What can I use to turn my compost? Note that a compost aerator or crank is a popular tool for adding air back into a pile. But keep in mind that this is only good for adding air pockets, but not very good for redistributing any non-depleted organic matter. To mix things up properly, you’re probably going to need a pitchfork!
A compost tumbler is perfect for shortening turning time and effort. These bins are made with a rotating barrel that just needs to be turned over. The materials inside will get turned as well, no pitchfork required.
Compost in a tumbler is generally easier to turn, as they incorporate a crank specifically to get the job done. Tumblers should be turned at least every few days, two to three times a week, to keep the decomposition process running smoothly.
Regularly turning a tumbler will help to regulate the moisture inside of the enclosed environment caused by the quick heating compost. It also keeps the compost well aerated for the organisms that require oxygen to break down your materials.
Can you turn compost too much?
If you turn compost too frequently you can disturb the moisture balance in the heap, causing it to dry out. You should only turn compost daily if it’s too wet. Turning too much can also interrupt the growth of fungi and actinomycetes. In piles that are left for at least 2 or 3 days these organisms form a nice unbroken thick layer.
What happens if you don’t turn compost?
Any number of problems can crop up if you don’t incorporate enough oxygen by turning.
In the table below you will see some common compost problems, where turning can be beneficial:
Note: If viewing on phone, please swipe the table to scroll horizontally.
If your compost…
Then it probably…
So you should…
Contains Too Many Green Materials
Add More Brown Materials and Turn to Mix
Smells Like Ammonia
Has Gone Anaerobic
Turn to Incorporate More Air (and add more brown materials if it seems too wet)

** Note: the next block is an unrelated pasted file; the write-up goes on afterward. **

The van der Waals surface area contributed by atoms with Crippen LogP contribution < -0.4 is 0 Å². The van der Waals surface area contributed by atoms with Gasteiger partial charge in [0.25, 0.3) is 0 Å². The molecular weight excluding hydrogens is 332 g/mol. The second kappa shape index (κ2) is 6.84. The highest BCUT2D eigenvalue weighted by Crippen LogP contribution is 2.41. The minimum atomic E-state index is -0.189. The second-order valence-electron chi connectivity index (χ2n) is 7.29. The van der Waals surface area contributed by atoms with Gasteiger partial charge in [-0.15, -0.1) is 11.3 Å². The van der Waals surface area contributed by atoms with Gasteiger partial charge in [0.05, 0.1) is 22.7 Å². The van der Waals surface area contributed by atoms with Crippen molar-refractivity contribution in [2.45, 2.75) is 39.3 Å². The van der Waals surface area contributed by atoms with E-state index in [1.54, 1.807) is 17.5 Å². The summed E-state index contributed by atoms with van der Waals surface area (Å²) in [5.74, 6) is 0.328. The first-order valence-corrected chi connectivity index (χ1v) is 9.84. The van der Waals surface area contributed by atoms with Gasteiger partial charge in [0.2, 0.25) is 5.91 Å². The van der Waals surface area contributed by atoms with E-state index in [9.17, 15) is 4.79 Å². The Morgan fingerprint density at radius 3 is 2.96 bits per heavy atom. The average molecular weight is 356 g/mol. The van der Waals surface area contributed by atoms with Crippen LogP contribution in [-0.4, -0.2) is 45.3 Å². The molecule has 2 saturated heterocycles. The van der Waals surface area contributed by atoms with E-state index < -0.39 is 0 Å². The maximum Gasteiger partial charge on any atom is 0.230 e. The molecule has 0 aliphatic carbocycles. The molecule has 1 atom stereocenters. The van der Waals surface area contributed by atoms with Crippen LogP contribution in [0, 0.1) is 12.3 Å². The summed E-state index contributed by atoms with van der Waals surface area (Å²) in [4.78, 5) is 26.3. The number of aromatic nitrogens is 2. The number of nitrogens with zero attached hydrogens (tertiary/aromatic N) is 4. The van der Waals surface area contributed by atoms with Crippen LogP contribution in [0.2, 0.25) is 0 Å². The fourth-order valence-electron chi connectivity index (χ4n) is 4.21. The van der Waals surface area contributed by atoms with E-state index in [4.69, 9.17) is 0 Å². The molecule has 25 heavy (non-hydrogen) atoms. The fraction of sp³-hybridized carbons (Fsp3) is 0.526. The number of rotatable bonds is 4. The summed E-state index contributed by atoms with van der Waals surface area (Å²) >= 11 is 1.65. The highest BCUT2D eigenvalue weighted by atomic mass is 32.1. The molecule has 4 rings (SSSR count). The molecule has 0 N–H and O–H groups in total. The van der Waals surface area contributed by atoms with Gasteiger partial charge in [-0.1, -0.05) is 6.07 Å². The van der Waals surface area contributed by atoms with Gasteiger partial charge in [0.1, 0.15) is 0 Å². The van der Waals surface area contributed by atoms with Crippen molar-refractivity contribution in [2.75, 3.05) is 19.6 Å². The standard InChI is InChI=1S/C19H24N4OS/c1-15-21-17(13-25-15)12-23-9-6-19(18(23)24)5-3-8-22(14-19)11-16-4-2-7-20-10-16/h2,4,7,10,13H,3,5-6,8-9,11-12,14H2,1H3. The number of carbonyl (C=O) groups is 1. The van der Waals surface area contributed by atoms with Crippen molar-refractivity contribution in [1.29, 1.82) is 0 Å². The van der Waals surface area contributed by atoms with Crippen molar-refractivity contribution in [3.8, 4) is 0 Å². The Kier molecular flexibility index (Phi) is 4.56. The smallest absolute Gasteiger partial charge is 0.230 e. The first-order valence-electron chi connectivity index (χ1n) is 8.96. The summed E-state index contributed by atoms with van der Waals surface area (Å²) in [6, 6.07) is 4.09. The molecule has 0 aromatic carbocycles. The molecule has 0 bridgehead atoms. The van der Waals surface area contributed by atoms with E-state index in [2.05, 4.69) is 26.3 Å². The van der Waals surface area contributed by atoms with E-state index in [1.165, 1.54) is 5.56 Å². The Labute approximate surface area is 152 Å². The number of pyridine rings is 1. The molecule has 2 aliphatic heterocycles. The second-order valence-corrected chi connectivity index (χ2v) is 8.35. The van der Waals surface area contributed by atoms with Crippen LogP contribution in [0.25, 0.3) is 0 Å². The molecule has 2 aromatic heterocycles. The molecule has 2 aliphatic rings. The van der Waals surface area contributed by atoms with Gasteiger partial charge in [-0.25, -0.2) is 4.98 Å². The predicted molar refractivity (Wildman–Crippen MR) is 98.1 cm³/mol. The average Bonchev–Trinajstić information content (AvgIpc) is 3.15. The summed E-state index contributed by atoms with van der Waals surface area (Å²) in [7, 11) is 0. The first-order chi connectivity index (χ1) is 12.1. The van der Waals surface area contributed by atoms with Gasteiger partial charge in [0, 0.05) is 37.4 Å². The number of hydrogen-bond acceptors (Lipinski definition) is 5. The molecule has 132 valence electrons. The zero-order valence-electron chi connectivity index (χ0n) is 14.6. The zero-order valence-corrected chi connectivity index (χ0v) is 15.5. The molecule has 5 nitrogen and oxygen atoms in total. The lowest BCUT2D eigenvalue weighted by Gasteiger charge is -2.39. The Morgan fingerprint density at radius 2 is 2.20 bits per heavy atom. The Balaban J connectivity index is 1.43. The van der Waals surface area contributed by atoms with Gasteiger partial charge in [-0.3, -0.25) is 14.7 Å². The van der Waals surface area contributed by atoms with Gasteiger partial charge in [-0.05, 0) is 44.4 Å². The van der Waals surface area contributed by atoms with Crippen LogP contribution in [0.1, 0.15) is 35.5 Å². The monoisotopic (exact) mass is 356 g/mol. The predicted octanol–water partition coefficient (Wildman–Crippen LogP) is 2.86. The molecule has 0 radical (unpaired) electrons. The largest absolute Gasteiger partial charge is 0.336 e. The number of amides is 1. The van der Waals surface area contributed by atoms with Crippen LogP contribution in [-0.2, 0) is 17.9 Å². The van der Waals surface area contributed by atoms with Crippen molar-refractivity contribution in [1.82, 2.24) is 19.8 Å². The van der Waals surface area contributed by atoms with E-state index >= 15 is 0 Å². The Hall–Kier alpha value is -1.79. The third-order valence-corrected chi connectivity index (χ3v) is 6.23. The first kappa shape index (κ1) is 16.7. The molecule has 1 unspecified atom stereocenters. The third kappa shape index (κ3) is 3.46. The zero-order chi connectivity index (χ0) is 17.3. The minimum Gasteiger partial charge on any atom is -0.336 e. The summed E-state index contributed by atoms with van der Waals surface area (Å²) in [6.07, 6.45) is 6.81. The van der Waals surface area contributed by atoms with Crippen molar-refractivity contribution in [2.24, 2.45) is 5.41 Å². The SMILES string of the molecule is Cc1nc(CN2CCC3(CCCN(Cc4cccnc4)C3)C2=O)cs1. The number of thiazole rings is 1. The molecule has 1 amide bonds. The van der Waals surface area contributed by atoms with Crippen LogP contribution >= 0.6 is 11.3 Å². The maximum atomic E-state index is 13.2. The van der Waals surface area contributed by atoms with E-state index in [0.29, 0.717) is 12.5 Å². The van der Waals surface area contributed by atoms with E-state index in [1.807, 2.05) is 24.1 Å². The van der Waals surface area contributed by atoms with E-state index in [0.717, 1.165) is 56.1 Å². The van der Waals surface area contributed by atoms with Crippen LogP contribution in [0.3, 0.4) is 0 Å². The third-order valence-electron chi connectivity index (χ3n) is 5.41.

Won’t Heat Up
Doesn’t Have Enough Oxygen
Turn to Incorporate More Air
Doesn’t Have Enough Nitrogen (Green Materials)
Add More Green Materials and Turn to Mix
Is Too Wet
Add More Brown Materials and Turn to Mix
Is Too Dry
Water the Pile, Turning to Disperse Moisture
Is Over 160°
Turn the Pile to Cool it Off
Is Attracting Pests
Has Exposed Food Scraps
Turn to Mix Food Scraps Well or Hide Them in the Center of the Pile Under a Layer of Brown Materials
No turn compost (cold composting)
So what if you just don’t want to bother turning compost ?
If you’re looking for a hands-off approach and you don’t need the compost quick, you can always go this direction and skip the turning altogether.
Just as the name suggests, cold compost doesn’t heat up in the same way that hot compost does. This is mainly due to the lack of turning, which means these compost piles rely on anaerobic organisms to do the decomposing.
Keep in mind, you will be waiting much longer for your compost. Cold compost can take up to a year or even longer, depending on weather conditions to finish. This is because anaerobic organisms are sluggish and take a while to break down organic materials.
You may also find that your compost doesn’t exactly smell like flowers. Anaerobic organisms produce hydrogen sulfide, which results in the smell of rotten eggs.
This method of making compost will eventually result in the product you want, and all you really have to do is wait.
Turn Out Your Compost Faster
Turning your compost certainly isn’t necessary, although it is recommended.
The number one reason for regularly turning your compost is to create a finished product faster and more efficiently.
It certainly helps the process moving along. If you have the time and energy available, you should definitely incorporate this practice into your composting.